Accessibility Skip to Global Navigation Skip to Local Navigation Skip to Content Skip to Search Skip to Site Map Menu

Otago’s research environment “exceptional” says award winner

Monday, 21 August 2017 11:08am

Dr-Kourken-Michaelian-small-image
Dr Kourken (Kirk) Michaelian.

The University’s 2017 Carl Smith Medal and Rowheath Trust Award winner, Dr Kourken (Kirk) Michaelian of Philosophy, credits the exceptional research environment provided by Otago for the rapid progress he has made on his work.

The Award and Medal, which recognise outstanding research performance of early-career staff at Otago, are accompanied by a $5000 grant for personal scholarly development.

Dr Michaelian (aged 40) is an internationally leading philosopher of memory. He was named as the winner earlier this month.

His 2016 book, Mental Time Travel: Episodic Memory and Our Knowledge of the Personal Past, published by the Massachusetts Institute of Technology (MIT) Press, provides compelling arguments that remembering is a matter of imagining past events, rather than reproducing past experiences. Last year he also received a prestigious Fast-Start grant from the Marsden Fund of New Zealand to study collective memory.

In addition, since arriving at Otago in 2015, he has produced 15 articles and book chapters that have been published or are forthcoming. He is also working on editing a third book and has attracted doctoral students from Canada and Brazil.

"More than anything else, there's a real recognition – at the level of the Department, the Division, and the University as a whole – of the value of research and its importance to the mission and the profile of the University."

Dr Michaelian says his prolific research output is in a large part due to the exceptional research environment provided by the Department of Philosophy, the Division of Humanities, and the wider University.

“Staff members have reasonable teaching and administrative loads, which is crucial to freeing up time for research,” he says. “There's good support for travel to participate in conferences and visit collaborators, which is a vital means both of getting feedback and of communicating the results of one's research. There's also strong support for grant applications. More than anything else, there's a real recognition – at the level of the Department, the Division, and the University as a whole – of the value of research and its importance to the mission and the profile of the University.”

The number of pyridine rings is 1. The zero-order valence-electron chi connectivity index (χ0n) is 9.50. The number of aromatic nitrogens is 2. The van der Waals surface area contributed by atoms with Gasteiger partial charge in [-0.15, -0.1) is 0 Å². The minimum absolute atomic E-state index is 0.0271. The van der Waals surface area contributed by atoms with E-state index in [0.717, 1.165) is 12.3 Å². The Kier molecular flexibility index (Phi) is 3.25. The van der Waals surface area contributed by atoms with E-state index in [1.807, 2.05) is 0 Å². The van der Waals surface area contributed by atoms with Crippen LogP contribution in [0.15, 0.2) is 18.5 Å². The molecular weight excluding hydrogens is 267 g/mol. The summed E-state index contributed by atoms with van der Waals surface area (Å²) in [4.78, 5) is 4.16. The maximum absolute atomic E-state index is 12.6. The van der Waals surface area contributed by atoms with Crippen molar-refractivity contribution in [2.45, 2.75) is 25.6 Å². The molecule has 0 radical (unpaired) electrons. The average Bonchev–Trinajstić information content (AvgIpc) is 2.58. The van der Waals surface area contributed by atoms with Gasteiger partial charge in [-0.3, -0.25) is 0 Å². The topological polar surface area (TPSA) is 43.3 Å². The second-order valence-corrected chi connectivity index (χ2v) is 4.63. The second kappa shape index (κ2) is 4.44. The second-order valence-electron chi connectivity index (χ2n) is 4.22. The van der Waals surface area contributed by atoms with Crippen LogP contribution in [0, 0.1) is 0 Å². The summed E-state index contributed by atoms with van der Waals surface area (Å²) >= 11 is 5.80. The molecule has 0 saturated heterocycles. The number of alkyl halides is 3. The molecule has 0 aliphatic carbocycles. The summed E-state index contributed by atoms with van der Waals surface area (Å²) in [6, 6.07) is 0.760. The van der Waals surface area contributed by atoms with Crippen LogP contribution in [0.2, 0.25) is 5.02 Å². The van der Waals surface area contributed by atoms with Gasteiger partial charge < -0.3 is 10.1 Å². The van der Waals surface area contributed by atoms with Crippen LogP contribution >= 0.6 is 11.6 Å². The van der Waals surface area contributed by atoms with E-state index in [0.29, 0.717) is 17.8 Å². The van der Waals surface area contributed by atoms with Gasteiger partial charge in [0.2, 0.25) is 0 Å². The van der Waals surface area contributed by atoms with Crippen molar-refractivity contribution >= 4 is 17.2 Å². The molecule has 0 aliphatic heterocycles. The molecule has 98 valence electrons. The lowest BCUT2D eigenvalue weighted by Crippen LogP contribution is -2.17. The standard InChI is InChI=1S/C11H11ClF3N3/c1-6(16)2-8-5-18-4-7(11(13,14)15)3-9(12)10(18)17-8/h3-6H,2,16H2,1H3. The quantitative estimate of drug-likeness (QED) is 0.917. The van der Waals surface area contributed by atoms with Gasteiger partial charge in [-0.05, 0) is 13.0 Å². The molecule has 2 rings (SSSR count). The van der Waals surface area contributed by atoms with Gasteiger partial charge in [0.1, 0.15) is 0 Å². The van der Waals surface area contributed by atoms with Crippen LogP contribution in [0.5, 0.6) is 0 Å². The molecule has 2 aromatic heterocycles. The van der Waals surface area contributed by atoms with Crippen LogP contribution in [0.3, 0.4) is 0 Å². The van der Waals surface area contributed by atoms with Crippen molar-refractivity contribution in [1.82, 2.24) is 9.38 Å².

Before joining Otago’s Department of Philosophy in 2015, Dr Michaelian worked for several years at Bilkent University in Turkey and at the Institut Jean-Nicod in France. His PhD is from the University of Massachusetts and his MA and BA are from Carleton University and the University of Alberta, both in Canada.

He says he first became interested in the philosophy of memory by chance, when he was working on his PhD. At that point the topic was a relatively small area of philosophy, and he had planned for it to be the focus of a single chapter of his thesis.

"As I began to explore the literature, however, I realised that the topic was both hugely important and surprisingly underexplored. Memory ended up being the focus of three out of five chapters of my thesis and has been the primary focus of my research ever since. I'm pleased to say that a number of other researchers came to the same realisation at about the same time, and since then the philosophy of memory has grown into a recognised and highly active area of research.”

"There's no end of philosophical questions about memory, and many of these questions have only begun to be asked."

He says memory is of fundamental importance to philosophy.

“As one of our most basic cognitive capacities and sources of knowledge, it's of core interest in both the philosophy of mind and epistemology, but it's also highly relevant to other fields such as ethics.

“There's no end of philosophical questions about memory, and many of these questions have only begun to be asked. For example, the primary focus of the philosophy of memory has traditionally been on individual memory, but there's also a large interdisciplinary literature on collective memory. So far, few philosophers have been involved in these interdisciplinary discussions, but I'm hoping to contribute to changing that with my Marsden project, which aims to bring tools from social ontology to bear on the concept of collective memory as it's deployed in the social sciences and in psychology.”

Dr Michaelian will be presented with the Medal at a public lecture he will give in October.

The Rowheath Trust was established in 1964 by Carl Smith – whose family lived in the Rowheath area of England – to support the University. Mr Smith received an honorary doctorate from Otago in 1968.